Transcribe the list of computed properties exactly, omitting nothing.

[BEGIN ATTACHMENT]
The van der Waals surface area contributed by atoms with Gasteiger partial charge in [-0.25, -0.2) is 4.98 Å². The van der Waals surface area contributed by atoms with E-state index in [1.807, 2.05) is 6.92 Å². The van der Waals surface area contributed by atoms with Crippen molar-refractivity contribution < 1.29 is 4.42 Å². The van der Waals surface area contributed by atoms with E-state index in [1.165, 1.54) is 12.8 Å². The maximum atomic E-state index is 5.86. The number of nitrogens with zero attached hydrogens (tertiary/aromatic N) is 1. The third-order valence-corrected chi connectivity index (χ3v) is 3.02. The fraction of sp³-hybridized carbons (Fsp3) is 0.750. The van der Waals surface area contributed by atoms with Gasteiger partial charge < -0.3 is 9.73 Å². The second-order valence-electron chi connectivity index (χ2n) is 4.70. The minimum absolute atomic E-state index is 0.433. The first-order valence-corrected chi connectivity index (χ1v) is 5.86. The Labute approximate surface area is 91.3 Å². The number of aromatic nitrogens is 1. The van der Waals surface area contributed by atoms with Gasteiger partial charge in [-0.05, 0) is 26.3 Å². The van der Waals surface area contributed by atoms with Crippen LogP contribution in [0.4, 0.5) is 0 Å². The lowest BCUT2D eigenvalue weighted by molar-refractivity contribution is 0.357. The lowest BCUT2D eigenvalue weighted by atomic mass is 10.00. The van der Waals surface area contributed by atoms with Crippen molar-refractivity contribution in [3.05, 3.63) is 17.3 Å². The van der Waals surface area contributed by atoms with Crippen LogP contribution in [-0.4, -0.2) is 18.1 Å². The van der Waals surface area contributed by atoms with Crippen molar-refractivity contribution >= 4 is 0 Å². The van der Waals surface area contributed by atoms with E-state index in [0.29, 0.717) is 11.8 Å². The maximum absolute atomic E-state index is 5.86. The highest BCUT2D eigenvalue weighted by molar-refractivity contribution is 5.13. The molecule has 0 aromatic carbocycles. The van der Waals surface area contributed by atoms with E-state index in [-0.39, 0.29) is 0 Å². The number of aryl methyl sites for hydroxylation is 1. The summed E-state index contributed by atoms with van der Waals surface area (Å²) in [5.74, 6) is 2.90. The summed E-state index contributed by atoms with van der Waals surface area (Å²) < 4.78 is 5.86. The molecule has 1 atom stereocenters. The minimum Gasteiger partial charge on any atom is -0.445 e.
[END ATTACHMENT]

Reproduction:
The van der Waals surface area contributed by atoms with Gasteiger partial charge in [-0.25, -0.2) is 4.98 Å². The van der Waals surface area contributed by atoms with E-state index in [1.807, 2.05) is 6.92 Å². The van der Waals surface area contributed by atoms with Crippen molar-refractivity contribution < 1.29 is 4.42 Å². The van der Waals surface area contributed by atoms with E-state index in [1.165, 1.54) is 12.8 Å². The maximum atomic E-state index is 5.86. The number of nitrogens with zero attached hydrogens (tertiary/aromatic N) is 1. The third-order valence-corrected chi connectivity index (χ3v) is 3.02. The fraction of sp³-hybridized carbons (Fsp3) is 0.750. The van der Waals surface area contributed by atoms with Gasteiger partial charge < -0.3 is 9.73 Å². The second-order valence-electron chi connectivity index (χ2n) is 4.70. The minimum absolute atomic E-state index is 0.433. The first-order valence-corrected chi connectivity index (χ1v) is 5.86. The Labute approximate surface area is 91.3 Å². The number of aromatic nitrogens is 1. The van der Waals surface area contributed by atoms with Gasteiger partial charge in [-0.05, 0) is 26.3 Å². The van der Waals surface area contributed by atoms with Crippen LogP contribution in [0.4, 0.5) is 0 Å². The lowest BCUT2D eigenvalue weighted by molar-refractivity contribution is 0.357. The lowest BCUT2D eigenvalue weighted by atomic mass is 10.00. The van der Waals surface area contributed by atoms with Crippen molar-refractivity contribution in [3.05, 3.63) is 17.3 Å². The van der Waals surface area contributed by atoms with Crippen LogP contribution in [-0.4, -0.2) is 18.1 Å². The van der Waals surface area contributed by atoms with Crippen molar-refractivity contribution >= 4 is 0 Å². The van der Waals surface area contributed by atoms with E-state index in [0.29, 0.717) is 11.8 Å². The maximum absolute atomic E-state index is 5.86. The highest BCUT2D eigenvalue weighted by molar-refractivity contribution is 5.13. The molecule has 0 aromatic carbocycles. The van der Waals surface area contributed by atoms with E-state index in [-0.39, 0.29) is 0 Å². The number of aryl methyl sites for hydroxylation is 1. The summed E-state index contributed by atoms with van der Waals surface area (Å²) in [5.74, 6) is 2.90. The summed E-state index contributed by atoms with van der Waals surface area (Å²) < 4.78 is 5.86. The molecule has 1 atom stereocenters. The minimum Gasteiger partial charge on any atom is -0.445 e.